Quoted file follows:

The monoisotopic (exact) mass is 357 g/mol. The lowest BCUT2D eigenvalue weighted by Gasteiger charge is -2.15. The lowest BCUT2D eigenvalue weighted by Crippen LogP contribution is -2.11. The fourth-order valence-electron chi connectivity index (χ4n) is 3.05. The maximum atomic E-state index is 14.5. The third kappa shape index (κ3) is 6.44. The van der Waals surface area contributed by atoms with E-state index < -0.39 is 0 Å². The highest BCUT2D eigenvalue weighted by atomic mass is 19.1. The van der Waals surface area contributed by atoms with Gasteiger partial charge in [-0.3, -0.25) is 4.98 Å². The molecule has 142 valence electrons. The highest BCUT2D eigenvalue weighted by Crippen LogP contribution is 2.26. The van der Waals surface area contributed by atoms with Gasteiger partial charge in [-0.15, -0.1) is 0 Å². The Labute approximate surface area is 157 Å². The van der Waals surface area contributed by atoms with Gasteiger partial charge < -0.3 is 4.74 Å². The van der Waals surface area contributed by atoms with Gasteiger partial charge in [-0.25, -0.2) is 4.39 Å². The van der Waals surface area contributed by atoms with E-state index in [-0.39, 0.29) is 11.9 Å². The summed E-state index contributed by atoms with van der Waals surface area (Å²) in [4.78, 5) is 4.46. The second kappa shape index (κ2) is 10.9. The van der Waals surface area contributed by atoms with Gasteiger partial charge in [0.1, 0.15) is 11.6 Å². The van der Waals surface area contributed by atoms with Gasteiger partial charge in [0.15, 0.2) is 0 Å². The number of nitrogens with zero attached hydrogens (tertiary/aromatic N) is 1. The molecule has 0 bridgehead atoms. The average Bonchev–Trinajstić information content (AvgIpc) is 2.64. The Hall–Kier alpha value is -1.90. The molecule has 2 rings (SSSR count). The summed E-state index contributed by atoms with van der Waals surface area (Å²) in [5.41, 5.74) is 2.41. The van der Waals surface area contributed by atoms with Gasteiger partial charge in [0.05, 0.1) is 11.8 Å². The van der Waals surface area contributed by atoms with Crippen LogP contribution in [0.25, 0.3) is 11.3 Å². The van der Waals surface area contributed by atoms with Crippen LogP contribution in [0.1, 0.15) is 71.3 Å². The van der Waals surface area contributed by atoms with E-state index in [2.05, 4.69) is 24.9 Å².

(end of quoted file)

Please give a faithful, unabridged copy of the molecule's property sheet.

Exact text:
The monoisotopic (exact) mass is 357 g/mol. The lowest BCUT2D eigenvalue weighted by Gasteiger charge is -2.15. The lowest BCUT2D eigenvalue weighted by Crippen LogP contribution is -2.11. The fourth-order valence-electron chi connectivity index (χ4n) is 3.05. The maximum atomic E-state index is 14.5. The third kappa shape index (κ3) is 6.44. The van der Waals surface area contributed by atoms with E-state index < -0.39 is 0 Å². The highest BCUT2D eigenvalue weighted by atomic mass is 19.1. The van der Waals surface area contributed by atoms with Gasteiger partial charge in [-0.3, -0.25) is 4.98 Å². The molecule has 142 valence electrons. The highest BCUT2D eigenvalue weighted by Crippen LogP contribution is 2.26. The van der Waals surface area contributed by atoms with Gasteiger partial charge in [-0.15, -0.1) is 0 Å². The Labute approximate surface area is 157 Å². The van der Waals surface area contributed by atoms with Gasteiger partial charge < -0.3 is 4.74 Å². The van der Waals surface area contributed by atoms with Gasteiger partial charge in [-0.25, -0.2) is 4.39 Å². The van der Waals surface area contributed by atoms with E-state index in [-0.39, 0.29) is 11.9 Å². The summed E-state index contributed by atoms with van der Waals surface area (Å²) in [4.78, 5) is 4.46. The second kappa shape index (κ2) is 10.9. The van der Waals surface area contributed by atoms with Gasteiger partial charge in [0.1, 0.15) is 11.6 Å². The van der Waals surface area contributed by atoms with Gasteiger partial charge in [0.15, 0.2) is 0 Å². The number of nitrogens with zero attached hydrogens (tertiary/aromatic N) is 1. The molecule has 0 bridgehead atoms. The average Bonchev–Trinajstić information content (AvgIpc) is 2.64. The Hall–Kier alpha value is -1.90. The molecule has 2 rings (SSSR count). The summed E-state index contributed by atoms with van der Waals surface area (Å²) in [5.41, 5.74) is 2.41. The van der Waals surface area contributed by atoms with Gasteiger partial charge in [0.05, 0.1) is 11.8 Å². The van der Waals surface area contributed by atoms with Crippen LogP contribution in [0.25, 0.3) is 11.3 Å². The van der Waals surface area contributed by atoms with Crippen LogP contribution in [0.1, 0.15) is 71.3 Å². The van der Waals surface area contributed by atoms with E-state index in [2.05, 4.69) is 24.9 Å².